Singapore's total population rose to 5.64 million in the 12-month period ending in June this year, with an increase of about 30,000 that is driven mainly by births among Singaporeans and the addition of new citizens.
This 0.5 per cent growth is an improvement on the previous period's 0.1 per cent, which is the slowest in more than a decade.
Of the 5.64 million, the number of Singapore citizens went up by 1 per cent to 3.47 million, according to the annual Population in Brief report released yesterday.
The rest comprises permanent residents (PRs) and non-residents, who include people who are here to work, their dependants and international students.
The number of PRs remains relatively stable at 0.52 million, while non-residents make up 1.64 million.
There was a slight decline in foreign employment, of around 10,000 people, in the 12-month period ending this June. This figure, which excludes foreign domestic workers, was due mainly to the fall in the number of Work Permit holders in the construction and marine shipyard sectors.
Meanwhile, the number of citizen births in the last calendar year totalled 32,356, a 2.4 per cent drop against that in 2016.
Still, the figure is higher than the past decade's average of about 32,200 births.
If you have zero or negative population growth, we would have to radically restructure the way we deal with major policies. For example, some things we take for granted, like new Housing Board flats, may no longer be built because there is not enough people to live in them.
SINGAPORE UNIVERSITY OF SOCIAL SCIENCES LABOUR ECONOMIST WALTER THESEIRA
As for the resident total fertility rate, it fell from 1.20 in 2016 to 1.16 last year - the lowest in seven years. The rate needed to replace the population is 2.1.
The number of marriages involving citizens, however, rose 2.3 per cent to 24,417, an annual increase that is above the past decade's average of 22,500 citizen marriages.
Singapore gave citizenship to 22,076 people last year, among whom are 1,600 children born overseas to Singaporean parents.
The figure is in line with the 15,000 to 25,000 new citizenships that are granted each year, as part of Singapore's long-term policy to moderate the impact of an ageing population and low birth rates.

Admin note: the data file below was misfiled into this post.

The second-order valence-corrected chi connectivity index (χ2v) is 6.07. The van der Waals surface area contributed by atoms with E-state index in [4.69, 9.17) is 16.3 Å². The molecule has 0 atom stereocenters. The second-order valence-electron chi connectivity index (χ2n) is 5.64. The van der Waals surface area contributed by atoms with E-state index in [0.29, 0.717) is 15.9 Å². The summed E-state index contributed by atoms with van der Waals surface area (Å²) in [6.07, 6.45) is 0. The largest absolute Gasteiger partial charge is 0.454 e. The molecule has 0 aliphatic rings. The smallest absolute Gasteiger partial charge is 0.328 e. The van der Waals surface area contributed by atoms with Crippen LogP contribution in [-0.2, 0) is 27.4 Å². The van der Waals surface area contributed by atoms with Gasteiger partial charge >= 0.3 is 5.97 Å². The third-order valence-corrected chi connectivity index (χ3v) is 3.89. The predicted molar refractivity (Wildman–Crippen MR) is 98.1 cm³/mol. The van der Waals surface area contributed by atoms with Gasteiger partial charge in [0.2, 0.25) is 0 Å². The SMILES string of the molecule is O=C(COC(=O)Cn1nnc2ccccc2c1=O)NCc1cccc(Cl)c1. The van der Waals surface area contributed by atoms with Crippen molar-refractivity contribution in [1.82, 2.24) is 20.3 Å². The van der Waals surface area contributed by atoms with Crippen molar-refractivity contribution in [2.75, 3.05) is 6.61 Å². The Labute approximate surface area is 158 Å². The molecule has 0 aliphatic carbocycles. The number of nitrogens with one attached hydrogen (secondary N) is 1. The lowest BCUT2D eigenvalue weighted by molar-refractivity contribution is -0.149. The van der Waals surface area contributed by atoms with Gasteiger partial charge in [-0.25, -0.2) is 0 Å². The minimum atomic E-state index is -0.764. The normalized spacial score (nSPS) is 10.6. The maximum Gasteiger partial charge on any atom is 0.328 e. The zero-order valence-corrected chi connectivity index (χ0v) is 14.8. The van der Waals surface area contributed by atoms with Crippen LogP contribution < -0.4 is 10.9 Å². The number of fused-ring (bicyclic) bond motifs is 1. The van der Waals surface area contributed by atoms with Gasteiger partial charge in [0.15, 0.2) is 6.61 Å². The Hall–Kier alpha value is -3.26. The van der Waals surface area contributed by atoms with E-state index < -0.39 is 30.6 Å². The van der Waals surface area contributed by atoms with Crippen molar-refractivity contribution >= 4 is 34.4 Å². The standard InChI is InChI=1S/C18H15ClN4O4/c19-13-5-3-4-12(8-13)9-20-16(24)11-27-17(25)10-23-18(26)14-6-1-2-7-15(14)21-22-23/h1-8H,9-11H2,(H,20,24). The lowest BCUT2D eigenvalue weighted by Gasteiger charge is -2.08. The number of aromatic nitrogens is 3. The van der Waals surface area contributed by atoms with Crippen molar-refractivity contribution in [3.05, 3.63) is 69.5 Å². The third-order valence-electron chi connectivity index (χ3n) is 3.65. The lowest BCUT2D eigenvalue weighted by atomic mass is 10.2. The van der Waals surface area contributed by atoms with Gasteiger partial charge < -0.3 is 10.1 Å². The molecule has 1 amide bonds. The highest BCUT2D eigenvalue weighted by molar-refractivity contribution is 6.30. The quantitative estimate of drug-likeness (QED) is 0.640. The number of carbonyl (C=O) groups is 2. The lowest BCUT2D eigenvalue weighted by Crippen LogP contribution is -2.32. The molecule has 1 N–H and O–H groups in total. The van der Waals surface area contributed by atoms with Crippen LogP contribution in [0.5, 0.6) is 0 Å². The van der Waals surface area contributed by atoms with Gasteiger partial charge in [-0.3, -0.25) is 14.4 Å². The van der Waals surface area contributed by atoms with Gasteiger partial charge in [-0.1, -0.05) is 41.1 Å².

Still, Singapore continues to age, with people aged 65 and older making up 15.2 per cent of the population as of June this year, compared with 14.4 per cent a year ago.
The faster pace of growth of the elderly population is partly due to large cohorts of baby boomers entering the post-65 age category, the report said.
The median age of the citizen population also inched up from 41.3 to 41.7 years.
There are now about 4.2 citizens in the working age band of 20 to 64 years for every elderly citizen, a drop from 6.7 a decade ago. This number could plunge further to 2.4 in 2030, said the report.
Singapore University of Social Sciences labour economist Walter Theseira finds the relatively slow growth in population worrying.
A major consequence would be a contraction in economic growth unless there is an injection of new citizens or permanent residents, especially between the prime working years of 25 and 49, to help contribute to the coffers for social support schemes, he said.
While the Central Provident Fund savings help to ease the burden on taxpayers, Singaporeans need to keep this population issue uppermost on their mind.
"If you have zero or negative population growth, we would have to radically restructure the way we deal with major policies. For example, some things we take for granted, like new Housing Board flats, may no longer be built because there is not enough people to live in them," he added.